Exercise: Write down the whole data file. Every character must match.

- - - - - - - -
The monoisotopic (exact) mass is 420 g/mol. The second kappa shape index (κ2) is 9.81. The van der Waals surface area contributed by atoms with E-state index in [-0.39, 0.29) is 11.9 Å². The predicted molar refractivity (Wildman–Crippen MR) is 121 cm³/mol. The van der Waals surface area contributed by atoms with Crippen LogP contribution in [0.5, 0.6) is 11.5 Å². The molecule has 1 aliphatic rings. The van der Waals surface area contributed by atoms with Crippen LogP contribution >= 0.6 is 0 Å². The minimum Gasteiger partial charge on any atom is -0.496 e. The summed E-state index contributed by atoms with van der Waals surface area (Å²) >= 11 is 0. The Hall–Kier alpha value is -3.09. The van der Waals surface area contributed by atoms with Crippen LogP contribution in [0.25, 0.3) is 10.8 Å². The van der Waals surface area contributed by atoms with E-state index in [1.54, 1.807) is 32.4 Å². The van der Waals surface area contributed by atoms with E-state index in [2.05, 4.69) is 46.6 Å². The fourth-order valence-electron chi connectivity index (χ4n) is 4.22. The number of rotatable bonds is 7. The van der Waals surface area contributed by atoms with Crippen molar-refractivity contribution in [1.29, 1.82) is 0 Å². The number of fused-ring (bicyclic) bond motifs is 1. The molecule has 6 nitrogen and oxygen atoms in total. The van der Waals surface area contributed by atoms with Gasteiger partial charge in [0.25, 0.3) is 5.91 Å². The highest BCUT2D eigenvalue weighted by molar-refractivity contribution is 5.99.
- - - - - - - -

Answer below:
The monoisotopic (exact) mass is 420 g/mol. The second kappa shape index (κ2) is 9.81. The van der Waals surface area contributed by atoms with E-state index in [-0.39, 0.29) is 11.9 Å². The predicted molar refractivity (Wildman–Crippen MR) is 121 cm³/mol. The van der Waals surface area contributed by atoms with Crippen LogP contribution in [0.5, 0.6) is 11.5 Å². The molecule has 1 aliphatic rings. The van der Waals surface area contributed by atoms with Crippen LogP contribution >= 0.6 is 0 Å². The minimum Gasteiger partial charge on any atom is -0.496 e. The summed E-state index contributed by atoms with van der Waals surface area (Å²) >= 11 is 0. The Hall–Kier alpha value is -3.09. The van der Waals surface area contributed by atoms with Crippen LogP contribution in [0.25, 0.3) is 10.8 Å². The van der Waals surface area contributed by atoms with E-state index in [1.54, 1.807) is 32.4 Å². The van der Waals surface area contributed by atoms with E-state index in [2.05, 4.69) is 46.6 Å². The fourth-order valence-electron chi connectivity index (χ4n) is 4.22. The number of rotatable bonds is 7. The van der Waals surface area contributed by atoms with Crippen molar-refractivity contribution in [1.29, 1.82) is 0 Å². The number of fused-ring (bicyclic) bond motifs is 1. The molecule has 6 nitrogen and oxygen atoms in total. The van der Waals surface area contributed by atoms with Gasteiger partial charge in [0.25, 0.3) is 5.91 Å². The highest BCUT2D eigenvalue weighted by molar-refractivity contribution is 5.99.